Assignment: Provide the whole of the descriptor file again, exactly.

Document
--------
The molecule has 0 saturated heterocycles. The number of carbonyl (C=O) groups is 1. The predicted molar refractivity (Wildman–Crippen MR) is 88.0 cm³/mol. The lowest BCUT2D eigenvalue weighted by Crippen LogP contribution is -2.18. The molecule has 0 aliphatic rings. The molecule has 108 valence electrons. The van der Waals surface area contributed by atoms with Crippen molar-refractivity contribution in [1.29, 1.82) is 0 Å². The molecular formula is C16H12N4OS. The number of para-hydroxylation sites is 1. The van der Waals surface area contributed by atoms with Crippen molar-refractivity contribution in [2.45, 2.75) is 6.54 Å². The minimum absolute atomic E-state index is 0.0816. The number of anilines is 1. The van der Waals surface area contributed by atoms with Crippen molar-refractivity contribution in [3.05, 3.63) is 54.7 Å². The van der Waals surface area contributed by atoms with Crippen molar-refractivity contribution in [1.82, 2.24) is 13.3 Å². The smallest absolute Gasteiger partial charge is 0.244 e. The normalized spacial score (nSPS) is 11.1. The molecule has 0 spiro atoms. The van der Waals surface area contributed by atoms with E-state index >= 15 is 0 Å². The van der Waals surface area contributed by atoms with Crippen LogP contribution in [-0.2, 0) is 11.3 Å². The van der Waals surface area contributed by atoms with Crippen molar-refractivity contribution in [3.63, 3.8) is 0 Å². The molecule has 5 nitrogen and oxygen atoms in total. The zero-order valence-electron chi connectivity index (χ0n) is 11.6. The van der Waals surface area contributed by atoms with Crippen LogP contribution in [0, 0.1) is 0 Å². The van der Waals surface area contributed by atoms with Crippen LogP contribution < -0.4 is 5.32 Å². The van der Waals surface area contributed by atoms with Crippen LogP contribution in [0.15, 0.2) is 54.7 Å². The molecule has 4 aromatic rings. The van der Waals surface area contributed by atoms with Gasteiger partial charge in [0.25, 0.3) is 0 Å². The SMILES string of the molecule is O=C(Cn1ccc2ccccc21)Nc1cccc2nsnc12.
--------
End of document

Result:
The molecule has 0 saturated heterocycles. The number of carbonyl (C=O) groups is 1. The predicted molar refractivity (Wildman–Crippen MR) is 88.0 cm³/mol. The lowest BCUT2D eigenvalue weighted by Crippen LogP contribution is -2.18. The molecule has 0 aliphatic rings. The molecule has 108 valence electrons. The van der Waals surface area contributed by atoms with Crippen molar-refractivity contribution in [1.29, 1.82) is 0 Å². The molecular formula is C16H12N4OS. The number of para-hydroxylation sites is 1. The van der Waals surface area contributed by atoms with Crippen molar-refractivity contribution in [2.45, 2.75) is 6.54 Å². The minimum absolute atomic E-state index is 0.0816. The number of anilines is 1. The van der Waals surface area contributed by atoms with Crippen molar-refractivity contribution in [3.05, 3.63) is 54.7 Å². The van der Waals surface area contributed by atoms with Crippen molar-refractivity contribution in [1.82, 2.24) is 13.3 Å². The smallest absolute Gasteiger partial charge is 0.244 e. The normalized spacial score (nSPS) is 11.1. The molecule has 0 spiro atoms. The van der Waals surface area contributed by atoms with E-state index >= 15 is 0 Å². The van der Waals surface area contributed by atoms with Crippen LogP contribution in [-0.2, 0) is 11.3 Å². The van der Waals surface area contributed by atoms with Crippen molar-refractivity contribution in [3.63, 3.8) is 0 Å². The molecule has 5 nitrogen and oxygen atoms in total. The zero-order valence-electron chi connectivity index (χ0n) is 11.6. The van der Waals surface area contributed by atoms with Crippen LogP contribution in [0, 0.1) is 0 Å². The van der Waals surface area contributed by atoms with Crippen LogP contribution < -0.4 is 5.32 Å². The van der Waals surface area contributed by atoms with Crippen LogP contribution in [0.15, 0.2) is 54.7 Å². The molecule has 4 aromatic rings. The van der Waals surface area contributed by atoms with Gasteiger partial charge in [0.25, 0.3) is 0 Å². The SMILES string of the molecule is O=C(Cn1ccc2ccccc21)Nc1cccc2nsnc12.